Submitted to: National Cotton Council Beltwide Cotton Conference
Publication Type: Proceedings
Publication Acceptance Date: 11/2/2018
Publication Date: N/A
Interpretive Summary: Silver nanoparticles, for their superior antibacterial property, have been the most popular nanoparticle used in consumer products. Many textile products such as socks, shirts, and trousers on the market today contain silver nanoparticles to prevent occurrence of dermal infections and unpleasant odor. However, these functional textiles released significant amounts of silver during the use and laundering. Such leach of silver nanoparticles not only deteriorates the antibacterial function of the textiles, but also poses health and environmental risks. In this study, we demonstrate that silver nanoparticles dispersed inside cotton fiber were resistant to the leach during the course of sequential laundering, providing the longevity of antibacterial performance.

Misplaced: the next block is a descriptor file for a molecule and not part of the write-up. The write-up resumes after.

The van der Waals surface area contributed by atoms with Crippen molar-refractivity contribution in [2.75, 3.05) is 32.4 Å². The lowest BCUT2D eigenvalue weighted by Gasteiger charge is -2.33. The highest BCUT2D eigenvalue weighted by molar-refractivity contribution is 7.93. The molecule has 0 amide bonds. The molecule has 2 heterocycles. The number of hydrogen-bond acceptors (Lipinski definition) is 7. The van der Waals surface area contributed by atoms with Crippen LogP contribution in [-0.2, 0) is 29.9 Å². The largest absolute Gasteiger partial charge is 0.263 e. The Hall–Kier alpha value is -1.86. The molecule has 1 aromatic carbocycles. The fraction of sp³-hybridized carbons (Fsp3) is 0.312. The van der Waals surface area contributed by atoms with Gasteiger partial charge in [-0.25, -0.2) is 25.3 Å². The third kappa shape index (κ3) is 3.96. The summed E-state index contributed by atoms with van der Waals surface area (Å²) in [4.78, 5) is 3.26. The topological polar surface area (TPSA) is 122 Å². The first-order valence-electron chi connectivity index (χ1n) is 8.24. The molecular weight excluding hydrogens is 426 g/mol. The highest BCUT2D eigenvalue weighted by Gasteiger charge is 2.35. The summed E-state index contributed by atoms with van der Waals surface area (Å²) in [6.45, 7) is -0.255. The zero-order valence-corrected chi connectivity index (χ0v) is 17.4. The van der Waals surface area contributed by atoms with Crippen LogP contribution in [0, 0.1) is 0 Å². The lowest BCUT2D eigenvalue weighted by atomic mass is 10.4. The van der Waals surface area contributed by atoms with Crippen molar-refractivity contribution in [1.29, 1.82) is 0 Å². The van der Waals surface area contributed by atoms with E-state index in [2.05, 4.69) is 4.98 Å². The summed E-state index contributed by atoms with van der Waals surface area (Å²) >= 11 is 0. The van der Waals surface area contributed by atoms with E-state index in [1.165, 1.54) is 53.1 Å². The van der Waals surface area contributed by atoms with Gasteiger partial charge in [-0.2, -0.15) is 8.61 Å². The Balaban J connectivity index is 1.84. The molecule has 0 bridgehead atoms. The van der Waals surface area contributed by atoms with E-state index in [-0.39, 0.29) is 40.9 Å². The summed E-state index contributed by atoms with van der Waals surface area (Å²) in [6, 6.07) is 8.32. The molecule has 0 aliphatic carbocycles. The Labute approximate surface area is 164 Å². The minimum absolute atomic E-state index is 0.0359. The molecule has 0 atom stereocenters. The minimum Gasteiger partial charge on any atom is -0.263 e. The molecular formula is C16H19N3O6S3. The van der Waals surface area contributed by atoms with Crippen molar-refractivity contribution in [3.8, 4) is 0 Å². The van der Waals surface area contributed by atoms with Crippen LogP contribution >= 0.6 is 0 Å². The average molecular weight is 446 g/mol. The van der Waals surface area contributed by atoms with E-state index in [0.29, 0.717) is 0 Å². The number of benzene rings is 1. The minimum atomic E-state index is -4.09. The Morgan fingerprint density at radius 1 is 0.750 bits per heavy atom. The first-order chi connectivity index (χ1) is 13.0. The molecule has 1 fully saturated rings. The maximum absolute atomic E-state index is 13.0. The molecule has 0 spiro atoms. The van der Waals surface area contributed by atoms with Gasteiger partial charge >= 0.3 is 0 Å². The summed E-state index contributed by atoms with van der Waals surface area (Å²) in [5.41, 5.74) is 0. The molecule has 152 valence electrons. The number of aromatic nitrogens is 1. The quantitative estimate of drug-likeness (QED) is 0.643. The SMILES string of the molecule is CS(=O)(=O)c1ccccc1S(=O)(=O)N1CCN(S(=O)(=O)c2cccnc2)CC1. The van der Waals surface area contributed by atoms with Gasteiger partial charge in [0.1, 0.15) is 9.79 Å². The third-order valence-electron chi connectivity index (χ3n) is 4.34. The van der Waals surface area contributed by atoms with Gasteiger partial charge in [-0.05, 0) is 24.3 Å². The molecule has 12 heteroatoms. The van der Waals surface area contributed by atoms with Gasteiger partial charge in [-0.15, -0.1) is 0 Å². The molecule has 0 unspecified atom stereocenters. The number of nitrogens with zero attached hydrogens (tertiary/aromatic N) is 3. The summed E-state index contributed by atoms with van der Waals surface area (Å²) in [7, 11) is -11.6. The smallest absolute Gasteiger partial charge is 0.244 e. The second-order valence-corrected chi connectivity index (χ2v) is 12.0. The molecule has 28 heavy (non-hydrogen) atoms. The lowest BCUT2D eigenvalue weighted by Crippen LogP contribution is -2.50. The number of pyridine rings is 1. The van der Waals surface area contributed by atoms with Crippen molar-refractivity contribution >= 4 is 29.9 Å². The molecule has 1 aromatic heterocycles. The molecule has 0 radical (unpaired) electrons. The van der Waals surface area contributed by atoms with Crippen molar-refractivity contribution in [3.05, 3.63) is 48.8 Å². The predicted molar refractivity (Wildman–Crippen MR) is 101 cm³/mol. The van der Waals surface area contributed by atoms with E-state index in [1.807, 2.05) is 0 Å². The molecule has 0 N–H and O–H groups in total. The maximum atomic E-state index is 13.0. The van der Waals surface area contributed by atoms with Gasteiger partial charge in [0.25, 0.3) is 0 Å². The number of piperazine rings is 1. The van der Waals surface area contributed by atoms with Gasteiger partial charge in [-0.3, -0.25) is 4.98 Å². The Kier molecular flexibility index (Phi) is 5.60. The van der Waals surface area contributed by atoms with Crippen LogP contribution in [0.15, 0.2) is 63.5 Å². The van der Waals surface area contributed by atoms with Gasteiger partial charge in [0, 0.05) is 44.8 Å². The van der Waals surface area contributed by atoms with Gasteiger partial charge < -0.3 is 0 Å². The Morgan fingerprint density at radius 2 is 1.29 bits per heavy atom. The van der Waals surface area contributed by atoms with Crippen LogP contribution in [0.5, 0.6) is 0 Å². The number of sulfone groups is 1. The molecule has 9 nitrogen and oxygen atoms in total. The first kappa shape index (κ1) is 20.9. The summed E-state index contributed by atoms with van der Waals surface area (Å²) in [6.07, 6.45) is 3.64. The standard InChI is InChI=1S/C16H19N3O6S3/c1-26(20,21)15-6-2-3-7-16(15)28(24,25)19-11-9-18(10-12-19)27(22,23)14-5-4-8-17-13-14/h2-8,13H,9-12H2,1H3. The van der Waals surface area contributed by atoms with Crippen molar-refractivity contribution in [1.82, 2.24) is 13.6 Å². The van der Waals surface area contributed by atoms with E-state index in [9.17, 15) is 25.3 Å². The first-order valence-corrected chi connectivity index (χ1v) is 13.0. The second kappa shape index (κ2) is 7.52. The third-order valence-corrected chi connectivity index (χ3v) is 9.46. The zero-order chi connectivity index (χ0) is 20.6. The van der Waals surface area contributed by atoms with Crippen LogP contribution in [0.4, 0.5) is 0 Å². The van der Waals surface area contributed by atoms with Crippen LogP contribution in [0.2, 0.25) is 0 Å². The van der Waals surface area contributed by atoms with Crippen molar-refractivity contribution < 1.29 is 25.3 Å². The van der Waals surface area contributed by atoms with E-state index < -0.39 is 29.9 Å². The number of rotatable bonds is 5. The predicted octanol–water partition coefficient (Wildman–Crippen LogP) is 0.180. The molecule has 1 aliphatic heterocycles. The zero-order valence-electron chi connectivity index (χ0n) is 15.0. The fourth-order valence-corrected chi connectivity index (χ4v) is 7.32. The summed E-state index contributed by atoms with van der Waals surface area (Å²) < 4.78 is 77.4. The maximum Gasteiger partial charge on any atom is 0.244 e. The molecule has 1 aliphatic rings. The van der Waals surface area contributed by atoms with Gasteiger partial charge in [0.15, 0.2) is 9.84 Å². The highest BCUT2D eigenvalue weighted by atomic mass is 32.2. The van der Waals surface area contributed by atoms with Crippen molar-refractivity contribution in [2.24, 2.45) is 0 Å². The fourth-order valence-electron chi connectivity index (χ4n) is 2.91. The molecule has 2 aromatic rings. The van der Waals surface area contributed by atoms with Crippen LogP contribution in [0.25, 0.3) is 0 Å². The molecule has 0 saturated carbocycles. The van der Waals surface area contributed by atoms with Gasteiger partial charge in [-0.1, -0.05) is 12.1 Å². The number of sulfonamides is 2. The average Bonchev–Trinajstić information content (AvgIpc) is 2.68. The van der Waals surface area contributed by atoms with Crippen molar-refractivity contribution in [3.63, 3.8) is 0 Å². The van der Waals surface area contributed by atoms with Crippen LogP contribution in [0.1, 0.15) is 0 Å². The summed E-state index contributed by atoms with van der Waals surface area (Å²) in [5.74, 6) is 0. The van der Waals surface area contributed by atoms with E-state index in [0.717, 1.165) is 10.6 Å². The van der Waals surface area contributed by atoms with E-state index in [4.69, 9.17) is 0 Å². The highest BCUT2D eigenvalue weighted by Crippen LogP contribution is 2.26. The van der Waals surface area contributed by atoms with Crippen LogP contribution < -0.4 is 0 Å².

Technical Abstract: Silver nanoparticles (nanosilver) have increasingly been used for the production of odor-neutralizing and anti-infective textiles. Commercially available nanosilver-containing textile products contain silver ranging from 2 to 2900 'mg/kg and release significant amounts of silver, i.e., 20-30% of the total silver in the textiles during the first washing. This study shows the strong dependence of the dispersion type of silver nanoparticles—internal versus external—for cotton on washing durability. The immobilization of silver nanoparticles by the internal dispersion was demonstrated during up to 50 laundering cycles.